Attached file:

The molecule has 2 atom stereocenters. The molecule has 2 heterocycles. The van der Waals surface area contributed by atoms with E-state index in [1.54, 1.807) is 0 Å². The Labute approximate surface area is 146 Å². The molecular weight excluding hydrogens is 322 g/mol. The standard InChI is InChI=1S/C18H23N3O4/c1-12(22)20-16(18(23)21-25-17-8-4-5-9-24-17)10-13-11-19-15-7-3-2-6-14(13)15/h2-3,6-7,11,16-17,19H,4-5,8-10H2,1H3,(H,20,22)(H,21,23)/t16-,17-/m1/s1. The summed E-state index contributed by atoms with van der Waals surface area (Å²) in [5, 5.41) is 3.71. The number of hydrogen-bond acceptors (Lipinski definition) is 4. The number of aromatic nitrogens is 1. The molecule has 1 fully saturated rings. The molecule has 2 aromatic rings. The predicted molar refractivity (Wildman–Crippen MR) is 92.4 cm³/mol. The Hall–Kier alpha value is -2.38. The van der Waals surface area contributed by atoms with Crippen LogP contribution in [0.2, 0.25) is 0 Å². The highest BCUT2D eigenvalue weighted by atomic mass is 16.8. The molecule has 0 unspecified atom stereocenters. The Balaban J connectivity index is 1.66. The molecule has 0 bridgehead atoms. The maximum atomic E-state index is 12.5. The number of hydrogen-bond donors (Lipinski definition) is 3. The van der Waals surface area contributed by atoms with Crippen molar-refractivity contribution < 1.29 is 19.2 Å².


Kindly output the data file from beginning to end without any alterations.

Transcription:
The molecule has 2 atom stereocenters. The molecule has 2 heterocycles. The van der Waals surface area contributed by atoms with E-state index in [1.54, 1.807) is 0 Å². The Labute approximate surface area is 146 Å². The molecular weight excluding hydrogens is 322 g/mol. The standard InChI is InChI=1S/C18H23N3O4/c1-12(22)20-16(18(23)21-25-17-8-4-5-9-24-17)10-13-11-19-15-7-3-2-6-14(13)15/h2-3,6-7,11,16-17,19H,4-5,8-10H2,1H3,(H,20,22)(H,21,23)/t16-,17-/m1/s1. The summed E-state index contributed by atoms with van der Waals surface area (Å²) in [5, 5.41) is 3.71. The number of hydrogen-bond acceptors (Lipinski definition) is 4. The number of aromatic nitrogens is 1. The molecule has 1 fully saturated rings. The molecule has 2 aromatic rings. The predicted molar refractivity (Wildman–Crippen MR) is 92.4 cm³/mol. The Hall–Kier alpha value is -2.38. The van der Waals surface area contributed by atoms with Crippen LogP contribution in [0.2, 0.25) is 0 Å². The highest BCUT2D eigenvalue weighted by atomic mass is 16.8. The molecule has 0 unspecified atom stereocenters. The Balaban J connectivity index is 1.66. The molecule has 0 bridgehead atoms. The maximum atomic E-state index is 12.5. The number of hydrogen-bond donors (Lipinski definition) is 3. The van der Waals surface area contributed by atoms with Crippen molar-refractivity contribution < 1.29 is 19.2 Å².